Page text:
My parents keep everything. So, I wasn’t shocked when I saw a 1955 telephone directory in their living room the other day. I love finding genuine things from the period. Mad Men is great and all, but these things aren’t retro inspired, thet are legit. And, I like things that weren’t designy (sp?). It’s a phone book that shows that these types that are thought of as modern and wonderful today, were, really just the types they used. Obviously they were modern types, and that was conscience, but I love the mix of 19th and 20th century on the same page. And, you gotta love 50s illustration.

alphabeasties and other Amazing Types

Tuesday, November 10th, 2009

My copy of alphabeasties and other Amazing Types came in today. A big thank you to the good sir over at Grain Edit for letting me know about the book. Each letter of the alphabet is made into an animal using just one letter. For example, a hippopotamus is made up of h’s.

Loving everything about this book, including:
1. the funnest copyright page I’ve ever seen.
2. some pages have fold-outs like the aligator.
3. along with a big animal on each page, there are also little drawings like a fence of f’s.
4. grass is made of the word grass written over and over again.
5. guessing which font was used for each animal…there is a key at the end.

This was the kinda stuff I really enjoyed early on in the graphic design program. Playing around with letterforms and such. Say what you want, this is much more than a children’s book. It’s fun for grown ups like me who love type.

Thank you designers: Sharon Werner and Sarah Forss of Werner Design Werks, Inc. I will be following your work for now on. By the way, Sharon and Sarah, Clarendon is one of my favorite typefaces, too.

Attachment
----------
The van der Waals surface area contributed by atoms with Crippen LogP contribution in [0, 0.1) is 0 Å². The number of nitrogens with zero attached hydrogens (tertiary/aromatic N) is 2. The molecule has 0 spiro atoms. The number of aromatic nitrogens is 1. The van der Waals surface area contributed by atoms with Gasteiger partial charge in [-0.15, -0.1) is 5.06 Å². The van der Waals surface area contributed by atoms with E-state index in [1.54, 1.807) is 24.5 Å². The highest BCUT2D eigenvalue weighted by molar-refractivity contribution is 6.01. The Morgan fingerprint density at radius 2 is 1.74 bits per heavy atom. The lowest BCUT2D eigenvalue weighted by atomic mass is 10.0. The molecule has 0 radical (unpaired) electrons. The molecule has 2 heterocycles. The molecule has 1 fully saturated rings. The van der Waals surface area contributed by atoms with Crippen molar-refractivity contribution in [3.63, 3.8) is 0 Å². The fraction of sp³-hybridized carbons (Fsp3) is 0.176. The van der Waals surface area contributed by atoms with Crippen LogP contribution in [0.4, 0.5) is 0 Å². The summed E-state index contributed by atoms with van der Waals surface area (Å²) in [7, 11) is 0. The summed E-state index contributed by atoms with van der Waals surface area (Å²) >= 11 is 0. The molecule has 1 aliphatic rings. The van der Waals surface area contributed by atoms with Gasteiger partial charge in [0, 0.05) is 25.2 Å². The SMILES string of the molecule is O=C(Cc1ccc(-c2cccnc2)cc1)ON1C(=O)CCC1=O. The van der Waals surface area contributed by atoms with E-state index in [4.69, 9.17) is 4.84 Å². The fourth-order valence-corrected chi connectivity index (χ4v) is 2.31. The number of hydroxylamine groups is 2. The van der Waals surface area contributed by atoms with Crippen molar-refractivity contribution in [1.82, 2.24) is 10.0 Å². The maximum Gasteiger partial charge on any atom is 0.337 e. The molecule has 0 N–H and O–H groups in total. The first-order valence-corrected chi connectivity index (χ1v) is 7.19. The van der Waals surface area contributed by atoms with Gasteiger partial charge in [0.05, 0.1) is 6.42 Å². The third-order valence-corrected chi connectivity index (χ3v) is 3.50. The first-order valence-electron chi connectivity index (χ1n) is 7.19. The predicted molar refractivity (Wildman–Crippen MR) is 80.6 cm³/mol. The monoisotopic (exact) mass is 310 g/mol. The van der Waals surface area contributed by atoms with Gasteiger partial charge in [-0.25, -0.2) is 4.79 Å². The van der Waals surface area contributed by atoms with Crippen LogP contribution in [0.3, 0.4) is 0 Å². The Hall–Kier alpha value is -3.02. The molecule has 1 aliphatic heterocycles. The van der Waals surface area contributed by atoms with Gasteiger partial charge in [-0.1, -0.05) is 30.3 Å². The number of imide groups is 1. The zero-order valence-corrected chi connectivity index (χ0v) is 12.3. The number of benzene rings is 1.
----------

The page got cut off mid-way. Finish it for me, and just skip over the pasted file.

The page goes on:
Check out some photos of the book:





Buy a copy. It’s worth it.

- Randy

Evolution Of A Logo

Monday, September 21st, 2009

From start to finish, this is the evolution of a logo.

Client: Jake Guidry of, a blog.
Use: Web-based identity.

Let’s start with some sketches:

The client and I discussed monograms as a starting point. After some research I became interested in 3-dimension, and was excited because I’ve only done flat so far. #3 was my real starting point. Combining the J and G into one element.

From here I went further with #3′s concept:

#4, 5, 6 all deal with isometric views. I liked them, but wanted to explore a flat base, perspective view. The client really liked #7.

So far each concept uses no real font. I wanted to show the client what these would look like using popular fonts as well:

They were interesting. But all lacked a real connection between the J and G. Seems forced.

So back to #7′s concept, I begin to vector in Illustrator:

Very happy with the progress so far. So is client.

Here is a close up, making sure all angles are correct:

All cleaned up:

At this point the logo is vectored, but still lacks something unique. I bring the idea of black stained wood to the client and he loves the idea.

Recreating wood grain, not an easy task:

To do this I superimposed a block of wood over the logo with 15% opacity. Using a tablet I made quick strokes with the brush tool to mimic the grain pattern. I don’t think I could have done this using the mouse. At this point it is still messy, with all the strokes hanging over the edges. I then cut off each over hang individually to clean up.

Here is the final product:

Client approves the final design. This is also my first time using a gradient in a logo. At least it’s subtle. The black wood grain is classy, modern, and subtle. The logo represents the client well.

Time, from start to finish: 2 weeks. I don’t usually get this lucky with an idea. But I believe this is portfolio worthy.

- Randy